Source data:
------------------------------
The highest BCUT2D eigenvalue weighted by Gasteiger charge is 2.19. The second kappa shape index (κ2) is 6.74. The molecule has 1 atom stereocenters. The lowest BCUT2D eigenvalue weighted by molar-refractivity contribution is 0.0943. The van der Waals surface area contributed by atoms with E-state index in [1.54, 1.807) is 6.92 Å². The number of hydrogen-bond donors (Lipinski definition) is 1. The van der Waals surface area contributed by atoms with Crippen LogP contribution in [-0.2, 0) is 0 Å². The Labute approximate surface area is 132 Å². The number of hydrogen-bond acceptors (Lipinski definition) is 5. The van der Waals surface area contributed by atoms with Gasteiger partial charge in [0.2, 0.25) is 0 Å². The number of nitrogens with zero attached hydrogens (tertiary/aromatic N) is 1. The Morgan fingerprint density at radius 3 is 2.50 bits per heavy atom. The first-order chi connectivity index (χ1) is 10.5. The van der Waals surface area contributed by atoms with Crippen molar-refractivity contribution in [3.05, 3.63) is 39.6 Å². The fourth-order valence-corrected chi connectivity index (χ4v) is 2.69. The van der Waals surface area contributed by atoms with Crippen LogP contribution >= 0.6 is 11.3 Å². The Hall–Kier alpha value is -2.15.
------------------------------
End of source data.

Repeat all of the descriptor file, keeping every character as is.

The highest BCUT2D eigenvalue weighted by Gasteiger charge is 2.19. The second kappa shape index (κ2) is 6.74. The molecule has 1 atom stereocenters. The lowest BCUT2D eigenvalue weighted by molar-refractivity contribution is 0.0943. The van der Waals surface area contributed by atoms with E-state index in [1.54, 1.807) is 6.92 Å². The number of hydrogen-bond donors (Lipinski definition) is 1. The van der Waals surface area contributed by atoms with Crippen LogP contribution in [-0.2, 0) is 0 Å². The Labute approximate surface area is 132 Å². The number of hydrogen-bond acceptors (Lipinski definition) is 5. The van der Waals surface area contributed by atoms with Gasteiger partial charge in [0.2, 0.25) is 0 Å². The number of nitrogens with zero attached hydrogens (tertiary/aromatic N) is 1. The Morgan fingerprint density at radius 3 is 2.50 bits per heavy atom. The first-order chi connectivity index (χ1) is 10.5. The van der Waals surface area contributed by atoms with Crippen molar-refractivity contribution in [3.05, 3.63) is 39.6 Å². The fourth-order valence-corrected chi connectivity index (χ4v) is 2.69. The van der Waals surface area contributed by atoms with Crippen LogP contribution >= 0.6 is 11.3 Å². The Hall–Kier alpha value is -2.15.